Over the Blue Mountains to Bathurst – 15th February 2019

We lived in Bathurst 1987 to late 1988 where Fraser managed a slate quarry. This was his first job after leaving Shay Gap in Western Australia and we were both keen to get back to the eastern states. We were only in Bathurst about 18 months and then unfortunately the slate quarry went bust. There just wasn’t the economics in it as the slate was not of good quality. Whilst there, Di worked a number of different part time jobs including a School Nurse at the private boys Scotts School.

Di worked with Pat there for about eight months and became life long friends. Over the years we have attended all the kids weddings and regarded them as very deae friends. Their children are now well grown up and have begun families of their own. We haven’t had the chance to catch up with them before on previous trips Downunder as Bathurst is off the beaten track for us. We are going to make up for that this weekend.

It is a four hour drive over the Blue Mountains to Bathurst. The Blue Mountains form the western border of Sydney which stops the city spreading west ward. The Southern city of Wollongong and northern city of Newcastle prevents Sydney spreading in those directions. A thing called The Tasman Ocean prevents it spreading east. So, the only way for the city to grow is to intensify its density and go up. As they say, it is all about supply and demand and there is a lot of demand as it continues to increase in population. Construction in the city even during this cooling in the house market is overwhelming.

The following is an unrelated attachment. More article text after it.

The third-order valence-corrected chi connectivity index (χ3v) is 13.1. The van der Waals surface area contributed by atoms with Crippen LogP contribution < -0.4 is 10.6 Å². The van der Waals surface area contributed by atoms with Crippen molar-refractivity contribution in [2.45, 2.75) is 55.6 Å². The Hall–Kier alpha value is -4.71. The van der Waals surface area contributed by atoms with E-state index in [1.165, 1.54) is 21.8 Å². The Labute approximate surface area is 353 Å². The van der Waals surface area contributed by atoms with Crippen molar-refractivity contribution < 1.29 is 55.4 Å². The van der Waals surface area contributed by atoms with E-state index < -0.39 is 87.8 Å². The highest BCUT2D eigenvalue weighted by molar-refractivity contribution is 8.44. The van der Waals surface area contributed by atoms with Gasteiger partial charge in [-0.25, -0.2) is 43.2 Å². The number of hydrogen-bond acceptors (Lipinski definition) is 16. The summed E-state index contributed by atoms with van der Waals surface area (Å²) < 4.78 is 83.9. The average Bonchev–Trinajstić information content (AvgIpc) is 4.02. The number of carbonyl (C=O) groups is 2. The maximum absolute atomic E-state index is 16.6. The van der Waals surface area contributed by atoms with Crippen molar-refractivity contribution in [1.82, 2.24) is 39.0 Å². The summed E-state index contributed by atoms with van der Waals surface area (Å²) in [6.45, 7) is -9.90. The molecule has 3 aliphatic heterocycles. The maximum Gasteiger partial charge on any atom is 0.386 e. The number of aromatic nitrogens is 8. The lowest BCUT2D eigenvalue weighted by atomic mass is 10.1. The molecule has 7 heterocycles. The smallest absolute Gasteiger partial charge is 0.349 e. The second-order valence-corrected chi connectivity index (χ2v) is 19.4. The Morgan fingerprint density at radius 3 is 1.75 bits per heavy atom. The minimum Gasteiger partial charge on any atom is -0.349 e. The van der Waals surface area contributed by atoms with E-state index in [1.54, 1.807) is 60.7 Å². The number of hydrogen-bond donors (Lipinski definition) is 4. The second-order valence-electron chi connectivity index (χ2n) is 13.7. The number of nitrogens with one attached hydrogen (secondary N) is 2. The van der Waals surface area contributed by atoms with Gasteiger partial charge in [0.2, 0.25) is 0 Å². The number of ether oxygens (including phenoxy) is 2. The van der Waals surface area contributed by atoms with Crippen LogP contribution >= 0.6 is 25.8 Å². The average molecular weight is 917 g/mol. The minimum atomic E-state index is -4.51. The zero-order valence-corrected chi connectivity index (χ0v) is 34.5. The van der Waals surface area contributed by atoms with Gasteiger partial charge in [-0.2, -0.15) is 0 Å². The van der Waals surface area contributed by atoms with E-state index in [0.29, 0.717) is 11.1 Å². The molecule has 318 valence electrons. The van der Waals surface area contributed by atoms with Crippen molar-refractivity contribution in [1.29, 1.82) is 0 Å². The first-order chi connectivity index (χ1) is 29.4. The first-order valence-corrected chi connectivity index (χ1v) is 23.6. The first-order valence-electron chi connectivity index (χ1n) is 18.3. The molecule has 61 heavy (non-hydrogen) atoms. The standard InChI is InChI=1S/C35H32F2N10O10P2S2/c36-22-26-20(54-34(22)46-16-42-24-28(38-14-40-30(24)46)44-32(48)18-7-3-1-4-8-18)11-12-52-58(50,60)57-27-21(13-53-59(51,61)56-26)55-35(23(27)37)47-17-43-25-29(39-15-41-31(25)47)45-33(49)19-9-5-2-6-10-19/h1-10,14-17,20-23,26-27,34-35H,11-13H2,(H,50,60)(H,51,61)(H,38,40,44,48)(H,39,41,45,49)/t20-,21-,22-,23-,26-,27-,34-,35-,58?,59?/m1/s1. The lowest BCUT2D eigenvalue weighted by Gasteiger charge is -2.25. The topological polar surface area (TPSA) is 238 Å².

We have thoroughly enjoyed our time in Sydney a lot more than we anticipated. Abbortsford Cove where we were staying with Darryl and Sue is tucked away from the rat race and it felt like an oasis in the hurley burley.

The drive over the “mountains” (that is Australia’s definition of them) was picturesque but one of those instances where a photo would not do it any kind of justice.

Once we got to Pat and John’s it was a feast of catching up on the last 16 years. They have four who now have children and then those now have children. It was difficult for us to follow them all.

Bathurst is the oldest inland settlement in Australia and had a population of approximately 42,000 as at the 2016. Bathurst is often referred to as the Gold Country as it was the site of the first gold discovery and where the first gold rush occurred in Australia. Today education, tourism and manufacturing drive the economy.


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